“It becomes a slippery slope.”


Whatever your opinion on this matter, it’s important to understand the risks of creating a blog for your firm.

If you decided to do so, protect your firm via the following four steps:

  1. Create a disclaimer on the “About” page or at the end of each post; 
  2. Get written consent from your clients to discuss their cases on the blog;
  3. Implement an internal Social Media Policy for your firm; and 
  4. Remember Nicole Black, attorney and author of Social Media for Lawyers: The Next Frontier, a good rule of thumb is “if you can’t do it off-line, you can’t do it online.”



For more information, attend C4CM’s course, “Social Media Policy Dos and Don’ts: Employees, Networking Sites and the Law.”

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Three Ways To Increase Readership Of Your Legal Blog

The importance of social media has been hammered into the heads of lawyers.

So, now you have a blog, but what exactly do you do with it?

Real Lawyers Have Blogs is pointing professionals in the direction of this article, “Build A Blog, Build A Practice.”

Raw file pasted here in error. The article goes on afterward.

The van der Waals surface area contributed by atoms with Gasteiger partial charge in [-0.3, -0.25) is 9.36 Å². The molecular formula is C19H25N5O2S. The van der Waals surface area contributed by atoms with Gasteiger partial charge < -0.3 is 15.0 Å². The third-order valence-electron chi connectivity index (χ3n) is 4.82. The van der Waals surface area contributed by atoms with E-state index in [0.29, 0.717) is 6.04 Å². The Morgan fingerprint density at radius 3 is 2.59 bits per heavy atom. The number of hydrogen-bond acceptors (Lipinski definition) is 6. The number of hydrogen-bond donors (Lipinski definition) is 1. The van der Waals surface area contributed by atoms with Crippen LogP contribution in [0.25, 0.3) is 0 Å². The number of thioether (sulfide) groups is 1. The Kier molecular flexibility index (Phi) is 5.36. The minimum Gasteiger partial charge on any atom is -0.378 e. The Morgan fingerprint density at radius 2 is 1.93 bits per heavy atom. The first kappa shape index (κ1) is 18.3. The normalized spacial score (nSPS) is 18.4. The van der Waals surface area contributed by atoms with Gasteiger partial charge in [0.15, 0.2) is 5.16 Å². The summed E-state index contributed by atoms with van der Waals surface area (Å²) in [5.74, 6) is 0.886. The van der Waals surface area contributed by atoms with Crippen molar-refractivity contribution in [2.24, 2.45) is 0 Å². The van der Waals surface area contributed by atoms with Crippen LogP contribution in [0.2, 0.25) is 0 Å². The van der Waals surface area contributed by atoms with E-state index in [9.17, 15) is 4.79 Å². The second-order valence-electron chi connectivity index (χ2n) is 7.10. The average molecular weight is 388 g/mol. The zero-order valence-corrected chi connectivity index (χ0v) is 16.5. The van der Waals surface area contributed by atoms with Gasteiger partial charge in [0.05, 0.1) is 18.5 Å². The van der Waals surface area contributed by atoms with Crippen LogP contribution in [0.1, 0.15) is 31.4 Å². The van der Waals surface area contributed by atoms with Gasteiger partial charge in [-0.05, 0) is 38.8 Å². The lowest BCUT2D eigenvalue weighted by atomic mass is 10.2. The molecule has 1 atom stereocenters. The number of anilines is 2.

The article states, “Twitter and Facebook may be a useful part of the mix in social media marketing, but neither is a substitute for blogging. Blogs can still showcase a firm’s expertise in a more substantial way, serve as a repository on information, and can increase the Search Engine Optimization (SEO) of the firm’s website. It is also a great way to exchange ideas on a particular issue , and for individual lawyers to create a public persona as experts in a particular field of law.”

In terms of blogging platforms, the article singles out six of the best websites, including:

  1. Blogger.com
  2. WordPress.com
  3. Lexblog.com
  4. Squarespace.com
  5. Typepad
  6. Posterous.com

“Blogging is still good way to get noticed and carve out a niche for yourself,” Simon Fodden, publisher of the leading Canadian law blog, Slaw, tells the article’s author, James Careless.

At the same time, just starting a blog is not enough. Your firm won’t get noticed if your blog lacks in readership. So, how do you attract the best and brightest of the legal field to your webspace?

First, post frequently. The easiest way to attract readers is to have ample content for them to read. This means devoting time each day, or at least, each week, to updating your blog. To start, use daily news articles to inspire content. Next, add some analysis. FInally, when you’ve gotten into a routine, start formulating original pieces that will inspire your audience and also demonstrate your skills and expertise as a lawyer.

Note: Don’t try to over-sell your legal services. If people trust your opinion on the blog, they’ll likely learn to trust your opinion as their counsel.